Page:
Why do I hold to the eschatological view that I do? Let’s talk about it on Deeper Waters.
I normally don’t write about secondary issues, but eschatology is one subject in this category I do enjoy and I also think it has direct apologetic relevance, such as when asked about if Jesus got wrong the time of His coming. Last night at an apologetics meeting, a loyal reader of the blog asked if I would write about this again. This got us into a conversation that our group leader soon joined in on. I’d like to take some comments and questions from that discussion and present them here to explain my position.
“Are you a true Preterist?”
Yes. I am certainly not a false one. I am a true one in the sense that I hold to what Preterism really teaches. I hold to the Olivet Discourse being fulfilled and to the fact that Jesus did have his coming to his throne in 70 A.D. as shown in the destruction of Jerusalem and that one day He will return to meet the living and raise the dead, those who have done good to a life of eternal joy, and those who have done evil to a life of eternal torment. (Note. Some Preterists would hold to a position of annihilationism.)
“Where do you depart from the Preterism that says everything has been fulfilled?”
This has it backwards. It is not the case that my belief is a departure from that viewpoint. It is that their viewpoint is a departure from not only mine, but from the historic Christian faith, that has held to the fact of the bodily return of Jesus just as much as the bodily resurrection and the final judgment. Believing in these events is one of the core doctrines of Christianity and a statement of eschatology upheld in the creeds of the historic Christian church.
“Do you think when Jesus returns He’ll become the King of the Jews?”
Not at all! You might as well ask if I’ll become human on my birthday next month. How could I? I am already human. In the same way, Jesus is already the King of the Jews. He is the King of everyone. He’s the King of this universe entirely and just because someone does not recognize that does not make Him any less Lord. Caesar was not Lord in the Roman Empire because of popular vote or personal choice. Caesar was Lord because he ruled. Christ is Lord because He rules as well.
“When will Christ return?”
Beats me. We don’t make those kinds of predictions. My thinking is that it will happen when the world has been evangelized and more and more people have come to the gospel. That is my guess from Scripture, but that cannot be put in a time frame. I do note that 2 Peter 3 says we can speed His coming and I think this is through the work of evangelism. Do you want Jesus to return soon? Don’t go trying to make a red heifer or set up a temple in Jerusalem! Do evangelism! You know, that thing that he’s already commanded us to do anyway!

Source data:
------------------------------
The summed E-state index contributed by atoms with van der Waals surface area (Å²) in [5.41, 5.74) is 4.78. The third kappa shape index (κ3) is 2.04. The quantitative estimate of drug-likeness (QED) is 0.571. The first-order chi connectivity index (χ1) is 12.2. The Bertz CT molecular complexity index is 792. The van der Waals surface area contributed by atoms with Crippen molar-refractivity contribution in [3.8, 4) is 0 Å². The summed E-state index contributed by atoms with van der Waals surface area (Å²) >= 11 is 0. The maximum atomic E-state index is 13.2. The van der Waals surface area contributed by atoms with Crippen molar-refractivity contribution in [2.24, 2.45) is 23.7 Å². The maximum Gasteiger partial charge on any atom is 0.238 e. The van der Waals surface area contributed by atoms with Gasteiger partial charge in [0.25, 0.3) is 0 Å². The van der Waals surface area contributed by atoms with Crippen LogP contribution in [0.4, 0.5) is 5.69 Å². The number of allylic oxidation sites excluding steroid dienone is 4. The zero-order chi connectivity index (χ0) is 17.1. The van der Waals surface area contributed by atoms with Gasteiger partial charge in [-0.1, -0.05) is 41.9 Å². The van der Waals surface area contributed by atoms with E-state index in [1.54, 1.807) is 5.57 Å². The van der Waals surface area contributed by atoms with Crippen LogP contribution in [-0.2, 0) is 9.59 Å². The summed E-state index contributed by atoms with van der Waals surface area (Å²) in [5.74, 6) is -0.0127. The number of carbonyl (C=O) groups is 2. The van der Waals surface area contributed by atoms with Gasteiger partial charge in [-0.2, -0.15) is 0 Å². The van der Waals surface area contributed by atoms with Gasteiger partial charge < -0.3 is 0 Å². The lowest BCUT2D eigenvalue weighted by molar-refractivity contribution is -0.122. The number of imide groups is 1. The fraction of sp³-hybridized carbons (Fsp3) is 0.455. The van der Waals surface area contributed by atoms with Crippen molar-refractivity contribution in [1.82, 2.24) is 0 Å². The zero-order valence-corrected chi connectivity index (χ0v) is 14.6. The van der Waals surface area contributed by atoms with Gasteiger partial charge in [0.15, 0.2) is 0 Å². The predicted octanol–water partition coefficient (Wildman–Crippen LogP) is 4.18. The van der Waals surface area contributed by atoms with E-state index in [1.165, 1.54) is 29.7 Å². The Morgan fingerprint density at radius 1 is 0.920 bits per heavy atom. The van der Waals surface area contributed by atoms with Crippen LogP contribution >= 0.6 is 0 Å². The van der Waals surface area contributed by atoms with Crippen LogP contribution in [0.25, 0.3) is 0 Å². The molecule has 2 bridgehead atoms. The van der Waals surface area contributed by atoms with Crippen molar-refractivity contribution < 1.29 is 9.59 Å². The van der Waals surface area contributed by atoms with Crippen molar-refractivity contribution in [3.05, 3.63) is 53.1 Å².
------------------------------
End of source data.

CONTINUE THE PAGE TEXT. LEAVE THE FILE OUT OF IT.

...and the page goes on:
“What about all the work to build a temple in Jerusalem?”
What about it? People are doing it, but it’s an exercise in futility. Want to see the real temple of God? Go look in the mirror! Paul told us while the old temple was still standing that we are the temple of the Holy Spirit. God dwells in us. To return to a temple is to return to a system that has been abandoned.
“What about the land promise to Abraham?”
What about it? The promise was set in place until the one through whom it was meant for. That is Jesus. Jesus has come. Because of that, the covenant is done and we are in the new covenant. Why return to the old? In fact, those who are in Christ, the true children of Abraham, are told that they will not just inherit a piece of land, but will in fact inherit the whole world!
Furthermore, when we look at the NT evidence, even a Levite named Joseph, also called Barnabas, sold his land in Acts 4. Why would a Levite sell the promised inheritance? Probably because he understood that it was not going to be worth anything. Jesus was going to judge the place soon and the old system was done. In fact, if you want to see that this is what the early church was teaching, just look at Acts 6:14.
“So you don’t see any connection with prophecy and what’s going on in the newspaper today?”
Nope. Not a bit. There have been several “prophecy experts” throughout the years. Here’s something they all had in common. They were all wrong! Every one of them! So if I’m approaching a group that has a track record of always being wrong, why should I listen to them? We make a point that the Jehovah’s Witnesses have always been wrong about prophecy, but then we ignore the most popular teachers today that are always wrong about prophecy and want to say “Yes. Well that was that generation, this generation is the one!”
Something that’s been said by most every generation.
“What about the evil in the world? How can you say Christ is King now?”